From Indica/Sativa to Hybridization
Cannabis is thought to have originally been domesticated in the mountainous regions of Central Asia. As humans started exploring the world, they brought the plant with them, and the plant needed to adapt to the different climates in order to thrive. This gave rise to many of the cultivars (or “strains”) we deem as “landrace,” allowing some subspecies of the cannabis plant to naturally start propagating. Since plant breeding didn’t become en vogue for thousands of years until Gregor Mendel’s work with pea plants, these natural cultivars were able to gain great genetic fitness, as well as become genetically diverse from other landrace strains as they adapted to their specific, often isolated, environments analogously to the finches of the Galapagos Islands.
We are all familiar with indica and sativa. With growing popularity of plant breeding and creating crosses of indica-dominant and sativa-dominant strains, we have largely lost true landrace cultivars that are 100% one way or the other. Almost every strain sold in the modern market is a hybrid, featuring a mixture of indica-derived and sativa-derived genes. Did you know that indica and sativa designations focus more on the phenotype, or the observable characteristics (e.g. height, leaf shape/color, and branch formation), rather than genotype, the unique DNA sequence of an organism?
In cool and dry climates, the cannabis plant leaves are broader and there is less space between branches. This creates a shorter, more compact plant that is better able to retain heat and moisture. The broad leaves help maximize photosynthesis on the otherwise short-statured indica-dominant plants. If you instead look at a warmer climate, you will see the plants grow much taller and thinner. They grow up and out more so that they can easily dissipate the heat and moisture in these warmer regions. The branches of the sativa-dominant plants are also longer and the leaves have more nodes, though they are thinner than that of an indica plant. All of these characteristics may also help prevent mold growth on a sativa-dominant plant due to better air flow within the plant.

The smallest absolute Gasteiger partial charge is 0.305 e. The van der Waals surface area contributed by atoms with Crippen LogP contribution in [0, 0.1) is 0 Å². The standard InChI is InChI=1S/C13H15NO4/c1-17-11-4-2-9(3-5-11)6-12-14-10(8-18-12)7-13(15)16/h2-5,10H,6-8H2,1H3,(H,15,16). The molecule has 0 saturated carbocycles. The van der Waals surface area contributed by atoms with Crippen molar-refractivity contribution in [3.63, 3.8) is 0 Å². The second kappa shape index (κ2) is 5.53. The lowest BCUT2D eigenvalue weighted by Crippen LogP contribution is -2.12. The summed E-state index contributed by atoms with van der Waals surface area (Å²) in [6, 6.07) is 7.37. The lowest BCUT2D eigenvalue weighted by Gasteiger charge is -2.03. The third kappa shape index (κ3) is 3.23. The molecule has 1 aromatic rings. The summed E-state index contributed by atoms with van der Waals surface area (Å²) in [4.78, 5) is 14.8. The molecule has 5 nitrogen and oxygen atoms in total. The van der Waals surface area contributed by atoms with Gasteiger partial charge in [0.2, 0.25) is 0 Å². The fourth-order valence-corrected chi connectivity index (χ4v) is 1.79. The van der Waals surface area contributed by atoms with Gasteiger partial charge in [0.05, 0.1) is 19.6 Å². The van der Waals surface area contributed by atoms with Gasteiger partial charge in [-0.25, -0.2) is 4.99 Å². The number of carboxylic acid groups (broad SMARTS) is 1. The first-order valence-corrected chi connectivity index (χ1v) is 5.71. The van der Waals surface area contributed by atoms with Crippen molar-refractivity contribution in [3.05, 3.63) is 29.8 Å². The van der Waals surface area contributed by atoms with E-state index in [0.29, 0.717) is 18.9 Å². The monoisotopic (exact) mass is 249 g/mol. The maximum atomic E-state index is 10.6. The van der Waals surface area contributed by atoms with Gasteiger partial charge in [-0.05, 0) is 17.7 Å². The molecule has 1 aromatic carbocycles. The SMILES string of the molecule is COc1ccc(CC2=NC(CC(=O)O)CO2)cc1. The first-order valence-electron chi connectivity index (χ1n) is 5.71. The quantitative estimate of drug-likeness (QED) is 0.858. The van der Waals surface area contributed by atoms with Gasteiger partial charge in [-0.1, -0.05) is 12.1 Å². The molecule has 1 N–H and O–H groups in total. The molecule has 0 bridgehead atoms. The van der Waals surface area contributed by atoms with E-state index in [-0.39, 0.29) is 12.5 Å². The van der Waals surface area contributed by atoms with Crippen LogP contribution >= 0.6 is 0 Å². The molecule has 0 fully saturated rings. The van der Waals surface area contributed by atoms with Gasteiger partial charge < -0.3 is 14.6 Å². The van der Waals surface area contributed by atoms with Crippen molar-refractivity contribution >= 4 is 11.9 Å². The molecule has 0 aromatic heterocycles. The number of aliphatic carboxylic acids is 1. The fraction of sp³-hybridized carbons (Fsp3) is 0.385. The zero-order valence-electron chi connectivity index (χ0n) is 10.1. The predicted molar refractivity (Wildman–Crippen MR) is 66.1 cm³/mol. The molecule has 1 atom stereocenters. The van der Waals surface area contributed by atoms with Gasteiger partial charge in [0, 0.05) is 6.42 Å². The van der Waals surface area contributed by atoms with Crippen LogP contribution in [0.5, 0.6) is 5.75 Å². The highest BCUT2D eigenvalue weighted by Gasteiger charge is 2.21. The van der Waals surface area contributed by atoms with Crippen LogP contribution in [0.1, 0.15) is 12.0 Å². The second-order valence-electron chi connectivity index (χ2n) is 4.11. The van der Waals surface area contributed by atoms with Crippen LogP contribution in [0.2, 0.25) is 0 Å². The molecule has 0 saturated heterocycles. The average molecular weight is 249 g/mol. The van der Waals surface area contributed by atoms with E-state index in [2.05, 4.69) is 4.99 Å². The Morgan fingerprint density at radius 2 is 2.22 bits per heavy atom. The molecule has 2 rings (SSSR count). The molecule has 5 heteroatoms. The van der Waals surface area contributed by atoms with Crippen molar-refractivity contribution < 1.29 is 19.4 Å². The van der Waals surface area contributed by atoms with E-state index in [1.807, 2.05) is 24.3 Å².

Since indica and sativa classifications are more likely to indicate landrace phenotypes and the climate in which the cannabis plant grew in, new methods of classification are being explored to better express to consumers and patients the effects of the cannabis or cannabis-infused product they are using. For example, Leafly launched a new way for their website to categorize cannabis strains that considers terpene profiles, rather than labeling them as indica, sativa, or hybrid. Since terpenes are produced in plants other than cannabis, a description based on terpene profiles is the most compelling option, as research can be done on the effects of terpenes produced by other sources. While the entourage effect in cannabis is likely important to its variable uses in medicine, more research is warranted to fully understand the effect.
Terpenes and Terpenoids
Terpenes are plant constituents that impart olfactory, gustatory, and medicinal properties to plants. These Volatile Organic Compounds (VOCs) are “Generally Recognized as Safe” by the FDA and are composed of repeating isoprene units arranged head-to-tail to create the over 200 terpenes known to be produced in the cannabis plant. These terpenes are found in other plants as well. Terpenes generally come in three varieties depending on how many isoprene units are used to construct them: monoterpenes are composed of two isoprene units, sesquiterpenes of three units, and diterpenes of four units.
The term “terpenoid” is often used interchangeably with the term “terpene.” The difference is terpenoids are modified terpenes that contain oxygen, while terpenes are hydrocarbons containing only hydrogen and carbon. This modification usually occurs through either the movement or loss of a methyl (-CH3) group or, more commonly in cannabis, through its interaction with oxygen during the drying/curing process. As such, “terpenoids” are more correctly used to describe smokable flower, whereas “terpene” is more accurate when describing the compounds when they are being produced by the living plant.